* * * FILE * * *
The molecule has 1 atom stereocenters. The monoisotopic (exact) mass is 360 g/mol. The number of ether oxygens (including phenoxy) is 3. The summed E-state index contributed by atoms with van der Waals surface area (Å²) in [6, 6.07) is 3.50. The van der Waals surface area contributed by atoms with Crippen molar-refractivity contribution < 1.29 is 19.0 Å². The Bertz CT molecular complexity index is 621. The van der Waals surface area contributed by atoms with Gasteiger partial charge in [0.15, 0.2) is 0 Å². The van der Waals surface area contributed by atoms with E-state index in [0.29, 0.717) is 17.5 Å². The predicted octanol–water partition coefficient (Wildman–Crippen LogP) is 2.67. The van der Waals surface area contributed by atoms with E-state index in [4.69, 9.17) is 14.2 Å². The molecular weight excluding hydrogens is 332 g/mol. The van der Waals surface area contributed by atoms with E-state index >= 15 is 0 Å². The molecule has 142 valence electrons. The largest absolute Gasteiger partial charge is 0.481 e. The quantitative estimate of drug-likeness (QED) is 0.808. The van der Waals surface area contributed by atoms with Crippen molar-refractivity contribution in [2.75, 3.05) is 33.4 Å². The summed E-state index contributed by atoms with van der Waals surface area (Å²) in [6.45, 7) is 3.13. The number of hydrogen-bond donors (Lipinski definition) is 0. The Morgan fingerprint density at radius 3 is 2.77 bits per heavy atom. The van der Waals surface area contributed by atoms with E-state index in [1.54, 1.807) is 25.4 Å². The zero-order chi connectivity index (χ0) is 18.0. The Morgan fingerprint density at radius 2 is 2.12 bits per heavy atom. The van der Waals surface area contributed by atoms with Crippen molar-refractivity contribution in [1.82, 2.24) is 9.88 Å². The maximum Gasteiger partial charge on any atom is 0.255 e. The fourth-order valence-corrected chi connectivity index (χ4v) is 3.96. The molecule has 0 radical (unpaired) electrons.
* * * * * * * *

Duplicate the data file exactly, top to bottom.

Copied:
The molecule has 1 atom stereocenters. The monoisotopic (exact) mass is 360 g/mol. The number of ether oxygens (including phenoxy) is 3. The summed E-state index contributed by atoms with van der Waals surface area (Å²) in [6, 6.07) is 3.50. The van der Waals surface area contributed by atoms with Crippen molar-refractivity contribution < 1.29 is 19.0 Å². The Bertz CT molecular complexity index is 621. The van der Waals surface area contributed by atoms with Gasteiger partial charge in [0.15, 0.2) is 0 Å². The van der Waals surface area contributed by atoms with E-state index in [0.29, 0.717) is 17.5 Å². The predicted octanol–water partition coefficient (Wildman–Crippen LogP) is 2.67. The van der Waals surface area contributed by atoms with E-state index in [4.69, 9.17) is 14.2 Å². The molecular weight excluding hydrogens is 332 g/mol. The van der Waals surface area contributed by atoms with E-state index >= 15 is 0 Å². The molecule has 142 valence electrons. The largest absolute Gasteiger partial charge is 0.481 e. The quantitative estimate of drug-likeness (QED) is 0.808. The van der Waals surface area contributed by atoms with Crippen molar-refractivity contribution in [2.75, 3.05) is 33.4 Å². The summed E-state index contributed by atoms with van der Waals surface area (Å²) in [6.45, 7) is 3.13. The number of hydrogen-bond donors (Lipinski definition) is 0. The Morgan fingerprint density at radius 3 is 2.77 bits per heavy atom. The van der Waals surface area contributed by atoms with E-state index in [1.54, 1.807) is 25.4 Å². The zero-order chi connectivity index (χ0) is 18.0. The Morgan fingerprint density at radius 2 is 2.12 bits per heavy atom. The van der Waals surface area contributed by atoms with Crippen molar-refractivity contribution in [1.82, 2.24) is 9.88 Å². The maximum Gasteiger partial charge on any atom is 0.255 e. The fourth-order valence-corrected chi connectivity index (χ4v) is 3.96. The molecule has 0 radical (unpaired) electrons.